There was one other unexpected finding in the study. The researchers found higher levels of unspliced RNA in the blood sample collected immediately before the first disulfiram dose than in the 2 preceding samples. This obviously cannot be caused by the study drug, so what was happening?

The researchers have 2 hypotheses. Possibly the mild stress of going to a clinic, having blood drawn, and having a dose of an experimental drug generated enough stress for hormonal effects to mildly stimulate the HIV-infected immune cells. Alternatively, since all the pre-dose blood samples were collected at about 9 am, a natural diurnal variation in the immune system might have been to blame. The latter hypothesis is supported by evidence showing that proteins that regulate the daily sleep/wake cycle also have effects on immune activation; you’re more likely to be transcribing viral RNA in the morning.

Sharon Lewin told that further studies were underway to establish which of these hypotheses was correct.

The effect of the unexpected pre-treatment RNA increase was that the increases in unspliced RNA on disulfiram were only modest (20%-60% increase) at day 30 if they were only compared with the immediate pre-dose levels. However, the researchers did an analysis of the participants who had the highest levels of disulfiram in their blood, and found that in these patients there was a 60% increase in unspliced RNA at all doses and on both day 7 and day 30 after the first dose.

Further Research

The effect seen was an order of magnitude less strong than that created by the HDAC inhibitor drug romidepsin, but greater than that seen with the drug vorinostat, which was the first HDAC inhibitor studied.

The HDAC inhibitor drugs, despite stimulating the production of HIV, did not lead to any decline in the numbers of reservoir cells harboring the virus. This, it appears, is because they have other effects on the immune system, suppressing the production of the CD8 cells whose job it is to pick off the virus-infected cells that have revealed themselves. Lewin and colleagues hope that disulfiram will not have the same CD8-suppressing effect.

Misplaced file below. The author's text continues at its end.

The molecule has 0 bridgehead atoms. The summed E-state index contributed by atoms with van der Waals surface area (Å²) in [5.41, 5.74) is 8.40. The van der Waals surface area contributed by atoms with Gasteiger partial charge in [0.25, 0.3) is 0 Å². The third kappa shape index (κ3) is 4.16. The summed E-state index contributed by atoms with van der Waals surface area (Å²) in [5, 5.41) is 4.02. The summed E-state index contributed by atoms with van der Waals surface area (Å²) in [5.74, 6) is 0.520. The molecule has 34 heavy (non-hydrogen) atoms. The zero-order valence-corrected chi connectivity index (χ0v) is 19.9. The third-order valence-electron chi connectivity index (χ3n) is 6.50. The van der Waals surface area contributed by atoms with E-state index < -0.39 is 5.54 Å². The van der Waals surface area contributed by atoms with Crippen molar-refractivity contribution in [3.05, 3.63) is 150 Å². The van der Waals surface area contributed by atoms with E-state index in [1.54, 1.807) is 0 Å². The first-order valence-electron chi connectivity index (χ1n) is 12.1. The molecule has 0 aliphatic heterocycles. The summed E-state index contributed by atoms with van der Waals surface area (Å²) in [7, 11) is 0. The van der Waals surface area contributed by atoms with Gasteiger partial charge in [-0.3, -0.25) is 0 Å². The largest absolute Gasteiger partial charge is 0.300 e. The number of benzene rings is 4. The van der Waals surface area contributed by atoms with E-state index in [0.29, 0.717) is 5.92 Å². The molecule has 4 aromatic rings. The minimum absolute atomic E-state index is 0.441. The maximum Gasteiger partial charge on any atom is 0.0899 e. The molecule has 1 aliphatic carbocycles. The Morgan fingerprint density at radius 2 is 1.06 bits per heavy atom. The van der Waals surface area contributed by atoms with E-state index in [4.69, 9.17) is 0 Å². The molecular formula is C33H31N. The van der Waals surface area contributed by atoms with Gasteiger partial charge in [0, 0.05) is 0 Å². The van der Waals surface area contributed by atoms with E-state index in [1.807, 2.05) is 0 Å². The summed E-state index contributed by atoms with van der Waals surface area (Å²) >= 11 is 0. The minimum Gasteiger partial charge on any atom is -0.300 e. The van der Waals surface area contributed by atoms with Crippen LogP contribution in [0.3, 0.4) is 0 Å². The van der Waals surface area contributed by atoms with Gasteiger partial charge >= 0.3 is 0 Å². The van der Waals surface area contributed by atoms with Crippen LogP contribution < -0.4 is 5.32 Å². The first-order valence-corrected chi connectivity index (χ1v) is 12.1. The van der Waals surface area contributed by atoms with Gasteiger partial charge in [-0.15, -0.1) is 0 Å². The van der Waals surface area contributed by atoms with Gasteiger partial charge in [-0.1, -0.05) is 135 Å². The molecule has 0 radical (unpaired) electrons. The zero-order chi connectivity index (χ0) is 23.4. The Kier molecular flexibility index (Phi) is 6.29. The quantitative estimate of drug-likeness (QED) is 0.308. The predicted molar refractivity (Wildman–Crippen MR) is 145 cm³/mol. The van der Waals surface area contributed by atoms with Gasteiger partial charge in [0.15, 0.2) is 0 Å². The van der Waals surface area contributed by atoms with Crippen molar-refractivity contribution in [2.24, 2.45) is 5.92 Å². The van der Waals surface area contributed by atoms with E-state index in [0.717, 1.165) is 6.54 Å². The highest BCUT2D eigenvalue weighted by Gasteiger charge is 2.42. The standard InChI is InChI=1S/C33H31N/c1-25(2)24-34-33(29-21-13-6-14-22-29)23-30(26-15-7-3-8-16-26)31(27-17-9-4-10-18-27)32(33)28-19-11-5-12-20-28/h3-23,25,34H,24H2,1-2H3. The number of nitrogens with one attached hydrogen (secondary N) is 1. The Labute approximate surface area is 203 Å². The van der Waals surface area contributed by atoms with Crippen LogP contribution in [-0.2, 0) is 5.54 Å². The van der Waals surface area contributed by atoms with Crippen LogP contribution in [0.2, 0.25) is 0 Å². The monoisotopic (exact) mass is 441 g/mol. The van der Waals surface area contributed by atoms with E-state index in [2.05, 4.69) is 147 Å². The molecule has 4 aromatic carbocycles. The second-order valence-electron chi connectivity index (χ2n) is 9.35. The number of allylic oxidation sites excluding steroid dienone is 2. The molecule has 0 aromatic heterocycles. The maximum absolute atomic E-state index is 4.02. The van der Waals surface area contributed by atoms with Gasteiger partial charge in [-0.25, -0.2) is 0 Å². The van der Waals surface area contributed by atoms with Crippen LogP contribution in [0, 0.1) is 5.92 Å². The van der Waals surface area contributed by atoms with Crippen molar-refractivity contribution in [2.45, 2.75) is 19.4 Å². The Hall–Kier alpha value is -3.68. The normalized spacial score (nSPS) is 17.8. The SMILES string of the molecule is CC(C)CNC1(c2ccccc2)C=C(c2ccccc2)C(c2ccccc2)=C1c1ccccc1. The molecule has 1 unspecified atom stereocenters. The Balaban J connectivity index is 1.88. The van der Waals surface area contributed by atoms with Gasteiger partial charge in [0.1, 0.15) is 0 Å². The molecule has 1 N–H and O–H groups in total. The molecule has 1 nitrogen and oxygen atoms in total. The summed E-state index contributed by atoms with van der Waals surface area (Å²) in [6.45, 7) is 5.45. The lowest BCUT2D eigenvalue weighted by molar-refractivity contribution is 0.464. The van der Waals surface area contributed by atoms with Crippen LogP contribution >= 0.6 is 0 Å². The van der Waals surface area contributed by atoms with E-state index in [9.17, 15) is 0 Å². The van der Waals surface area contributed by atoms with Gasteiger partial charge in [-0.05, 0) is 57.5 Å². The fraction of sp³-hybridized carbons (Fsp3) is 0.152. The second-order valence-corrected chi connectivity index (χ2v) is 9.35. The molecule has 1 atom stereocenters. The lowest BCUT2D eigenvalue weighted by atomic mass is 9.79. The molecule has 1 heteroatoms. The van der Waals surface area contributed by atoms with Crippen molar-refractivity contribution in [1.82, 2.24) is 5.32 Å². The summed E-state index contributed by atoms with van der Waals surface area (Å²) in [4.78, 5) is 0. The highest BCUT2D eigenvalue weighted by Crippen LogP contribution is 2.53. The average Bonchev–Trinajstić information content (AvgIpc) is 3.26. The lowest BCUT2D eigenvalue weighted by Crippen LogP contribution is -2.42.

The researchers are now going to combine disulfiram with other drugs and therapeutic vaccines designed to reverse latency (invisibility) in HIV-infected cells, especially as there is evidence of additive effects of disulfiram and HDAC inhibitors.

However, what may prove to be disulfiram’s biggest selling point is its low toxicity. Steven Deeks, one of the world’s other premier HIV cure researchers, commented that most groups are seeking a powerful weapon to shock the virus out of its hiding place, and that these approaches may prove to be harmful. "I see disulfiram as a more gentle way to accomplish this same goal, particularly if we can show it works when given over a long period of time," he said.



JH Elliott, JH McMahon, CC Chang, SR Lewin et al. Short-term administration of disulfiram for reversal of latent HIV infection: a phase 2 dose-escalation study. The Lancet HIV. November 16, 2015 (online ahead of print).